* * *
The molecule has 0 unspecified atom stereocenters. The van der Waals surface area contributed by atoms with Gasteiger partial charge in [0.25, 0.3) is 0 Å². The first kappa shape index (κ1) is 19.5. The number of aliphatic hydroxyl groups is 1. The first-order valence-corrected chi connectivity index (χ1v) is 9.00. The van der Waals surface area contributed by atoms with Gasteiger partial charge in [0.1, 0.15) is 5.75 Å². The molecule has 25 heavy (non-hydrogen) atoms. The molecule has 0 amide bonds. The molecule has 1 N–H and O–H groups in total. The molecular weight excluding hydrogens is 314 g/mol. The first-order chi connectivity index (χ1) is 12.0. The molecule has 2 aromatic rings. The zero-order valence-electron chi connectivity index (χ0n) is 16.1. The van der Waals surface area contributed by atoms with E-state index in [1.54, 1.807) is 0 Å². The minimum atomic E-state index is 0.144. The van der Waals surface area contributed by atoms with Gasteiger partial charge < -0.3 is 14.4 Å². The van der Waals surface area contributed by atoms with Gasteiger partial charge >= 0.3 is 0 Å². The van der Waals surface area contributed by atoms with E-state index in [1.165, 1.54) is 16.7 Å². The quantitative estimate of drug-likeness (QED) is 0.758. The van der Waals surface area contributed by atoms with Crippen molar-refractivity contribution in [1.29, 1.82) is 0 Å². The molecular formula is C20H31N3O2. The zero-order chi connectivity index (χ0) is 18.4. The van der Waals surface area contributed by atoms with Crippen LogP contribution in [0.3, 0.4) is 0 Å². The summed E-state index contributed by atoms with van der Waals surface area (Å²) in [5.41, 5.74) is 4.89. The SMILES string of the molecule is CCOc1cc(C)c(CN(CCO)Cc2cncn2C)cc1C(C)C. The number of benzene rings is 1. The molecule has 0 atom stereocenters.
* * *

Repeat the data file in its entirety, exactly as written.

The molecule has 0 unspecified atom stereocenters. The van der Waals surface area contributed by atoms with Gasteiger partial charge in [0.25, 0.3) is 0 Å². The first kappa shape index (κ1) is 19.5. The number of aliphatic hydroxyl groups is 1. The first-order valence-corrected chi connectivity index (χ1v) is 9.00. The van der Waals surface area contributed by atoms with Gasteiger partial charge in [0.1, 0.15) is 5.75 Å². The molecule has 25 heavy (non-hydrogen) atoms. The molecule has 0 amide bonds. The molecule has 1 N–H and O–H groups in total. The molecular weight excluding hydrogens is 314 g/mol. The first-order chi connectivity index (χ1) is 12.0. The molecule has 2 aromatic rings. The zero-order valence-electron chi connectivity index (χ0n) is 16.1. The van der Waals surface area contributed by atoms with E-state index in [1.54, 1.807) is 0 Å². The minimum atomic E-state index is 0.144. The van der Waals surface area contributed by atoms with Gasteiger partial charge < -0.3 is 14.4 Å². The van der Waals surface area contributed by atoms with Gasteiger partial charge >= 0.3 is 0 Å². The van der Waals surface area contributed by atoms with E-state index in [1.165, 1.54) is 16.7 Å². The quantitative estimate of drug-likeness (QED) is 0.758. The van der Waals surface area contributed by atoms with Crippen molar-refractivity contribution in [1.29, 1.82) is 0 Å². The molecular formula is C20H31N3O2. The zero-order chi connectivity index (χ0) is 18.4. The van der Waals surface area contributed by atoms with Crippen LogP contribution in [0.3, 0.4) is 0 Å². The summed E-state index contributed by atoms with van der Waals surface area (Å²) in [5.41, 5.74) is 4.89. The SMILES string of the molecule is CCOc1cc(C)c(CN(CCO)Cc2cncn2C)cc1C(C)C. The number of benzene rings is 1. The molecule has 0 atom stereocenters.